# Applications of heapsort [closed]

Heapsort is a sorting algorithm that has a time complexity of O(nlogn), and performs sorting using O(1) space complexity. However, I know that because it's unstable, it doesn't find many applications (f.e. compared to other sorting algorithms).

I know it's used for interval scheduling.

What are some practical applications of heapsort?

EDIT: As @AProgrammer pointed out, quick sort isn't stable either.

• Well, using O(1) is pretty nice, especially in embedded or otherwise restricted systems. Imagine you need to sort a huge list but have very limited memory. And stability is a nice feature for a sorting algorithm, but certainly not always required. Apr 8, 2013 at 10:20
• Intro sort (en.wikipedia.org/wiki/Introsort) is an efficient implementation of quick sort that falls back to heap sort if the recursion levels grows beyond a certain threshold (the logarithm of the size of the input data). Without this kind of measures, quick sort has worst case time complexity O(n^2). Apr 8, 2013 at 11:13
• There is an anecdote (that isn't a good answer) I recall reading about manually sorting a large set of data in bootcamp which was simplified using heapsort. Visit chat, ask, and I'll relate the story that I recall there.
– user40980
Apr 18, 2013 at 17:34

Quicksort isn't stable. Quicksort has a lower constant factor than heap sort, but it's worst case complexity is O(N^2), so some variant switch back to heapsort in order to avoid that behavior (for instance introsort, but I'm pretty sure I've seen the idea applied in the early 90's).

• +1: I have run some experiments some time ago and a naive implementation of quick sort can easily hit some "bad data" and perform much worse than merge sort or heap sort. Intro sort does not suffer from this problem and combines advantages of both algorithms (quick sort and intro sort). Apr 8, 2013 at 11:21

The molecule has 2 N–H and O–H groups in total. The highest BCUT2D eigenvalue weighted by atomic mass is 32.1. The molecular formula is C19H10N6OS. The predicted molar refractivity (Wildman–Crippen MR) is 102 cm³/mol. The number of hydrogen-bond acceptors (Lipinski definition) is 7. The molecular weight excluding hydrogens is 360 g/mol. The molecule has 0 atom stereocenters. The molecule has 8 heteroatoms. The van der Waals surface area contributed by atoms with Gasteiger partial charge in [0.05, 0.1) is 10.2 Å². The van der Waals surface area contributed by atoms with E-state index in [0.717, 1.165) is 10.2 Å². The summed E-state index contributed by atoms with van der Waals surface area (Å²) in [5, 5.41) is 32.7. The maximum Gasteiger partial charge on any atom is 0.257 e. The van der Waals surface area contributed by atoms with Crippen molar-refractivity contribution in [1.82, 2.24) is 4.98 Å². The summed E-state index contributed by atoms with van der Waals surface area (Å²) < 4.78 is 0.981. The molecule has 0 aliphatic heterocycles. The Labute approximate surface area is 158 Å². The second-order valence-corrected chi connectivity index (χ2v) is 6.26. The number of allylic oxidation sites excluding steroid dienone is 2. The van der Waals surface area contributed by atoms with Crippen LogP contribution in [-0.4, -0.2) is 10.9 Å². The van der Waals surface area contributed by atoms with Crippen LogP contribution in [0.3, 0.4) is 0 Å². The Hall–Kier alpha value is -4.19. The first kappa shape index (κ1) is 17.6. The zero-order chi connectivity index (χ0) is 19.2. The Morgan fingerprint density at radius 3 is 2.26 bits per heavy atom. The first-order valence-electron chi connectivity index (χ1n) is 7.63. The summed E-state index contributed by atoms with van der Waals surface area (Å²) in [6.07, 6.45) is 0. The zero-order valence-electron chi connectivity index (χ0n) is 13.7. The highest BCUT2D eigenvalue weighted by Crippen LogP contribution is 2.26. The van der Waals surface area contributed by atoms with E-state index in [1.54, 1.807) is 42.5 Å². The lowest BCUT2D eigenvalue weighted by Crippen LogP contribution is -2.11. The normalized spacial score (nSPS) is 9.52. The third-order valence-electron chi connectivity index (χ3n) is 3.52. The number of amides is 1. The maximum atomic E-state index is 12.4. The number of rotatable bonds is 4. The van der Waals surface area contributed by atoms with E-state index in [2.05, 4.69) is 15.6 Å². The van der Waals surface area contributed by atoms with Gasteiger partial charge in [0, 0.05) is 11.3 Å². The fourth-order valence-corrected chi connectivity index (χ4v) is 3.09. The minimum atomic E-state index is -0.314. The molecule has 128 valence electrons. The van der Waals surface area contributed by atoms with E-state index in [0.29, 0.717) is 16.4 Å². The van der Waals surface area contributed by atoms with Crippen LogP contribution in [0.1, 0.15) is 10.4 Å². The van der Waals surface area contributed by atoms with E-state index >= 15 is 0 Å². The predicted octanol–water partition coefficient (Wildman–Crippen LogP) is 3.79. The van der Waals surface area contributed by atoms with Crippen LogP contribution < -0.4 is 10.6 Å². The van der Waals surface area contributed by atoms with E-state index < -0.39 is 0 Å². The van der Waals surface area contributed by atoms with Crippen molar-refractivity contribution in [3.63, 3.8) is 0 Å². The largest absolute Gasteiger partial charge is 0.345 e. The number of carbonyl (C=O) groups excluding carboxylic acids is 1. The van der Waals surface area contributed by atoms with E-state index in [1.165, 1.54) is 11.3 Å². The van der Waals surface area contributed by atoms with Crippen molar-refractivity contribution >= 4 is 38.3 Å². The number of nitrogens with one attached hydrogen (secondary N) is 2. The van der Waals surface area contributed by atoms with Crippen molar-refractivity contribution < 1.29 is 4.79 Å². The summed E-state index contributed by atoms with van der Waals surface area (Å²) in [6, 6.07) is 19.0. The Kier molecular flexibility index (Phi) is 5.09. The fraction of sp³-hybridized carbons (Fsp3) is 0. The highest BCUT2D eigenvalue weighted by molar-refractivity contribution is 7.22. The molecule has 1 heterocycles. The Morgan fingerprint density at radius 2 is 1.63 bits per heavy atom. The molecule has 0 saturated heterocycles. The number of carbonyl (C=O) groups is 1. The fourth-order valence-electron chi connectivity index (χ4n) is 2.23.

Heapsort is great when you need to know just the "smallest" (or "largest") of a collection of items, without the overhead of keeping the remaining items in sorted order. For example, a PriorityQueue.

• +1 Very good! I programmed a HeapSort using built-in array type in Java during a Data Structures course. Apr 8, 2013 at 14:34
• Um, isn't this just the heap data structure, not the sorting algorithm based on and named after said data structure?
– user7043
Apr 8, 2013 at 16:00
• If you only need to find the smallest and the largest elements, you don't need to sort the data at all. You can find both in one pass over the data. Apr 8, 2018 at 16:53

Heap sort is always O(nlogn) without the Quicksort worst case of O(n2). This is important in order to put an upper bound on the maximum processing time.

Heapsort is also useful in some applications because processing can begin before all the data is available. Data could be received in packets with time delays. Rather than wait for all the data to arrive before starting to sort, Heapsort can begin with the first element to arrive and proceed incrementally so that its nearly complete when the last element is available.

Quicksort does not behave well on small inputs, because there is a big chance that the pivot will be chosen badly (not a median of all sorted elements). Hence, Heapsort or even Insertion sort is usually used for sized arrays.

From here stems another application of heapsort - Intosort. Introsort is a sorting algorithm, which combines strengths of both quicksort and heapsort. Large arrays are sorted using quicksort, but when expected limit of depth is reached - log2n - the algorithm swaps to heapsort.

I would say that if the complexity O(nlog2n) is not needed to be guaranteed, than quicksort is (almost) always used, bacause it is on average faster and is a widely used library algorithm. If you want to improve the behaviour of Quicksort, than you use it in conjuction with Heapsort. And only when the O(nlog2n) is to be guaranteed, than the implementations use plain heapsort.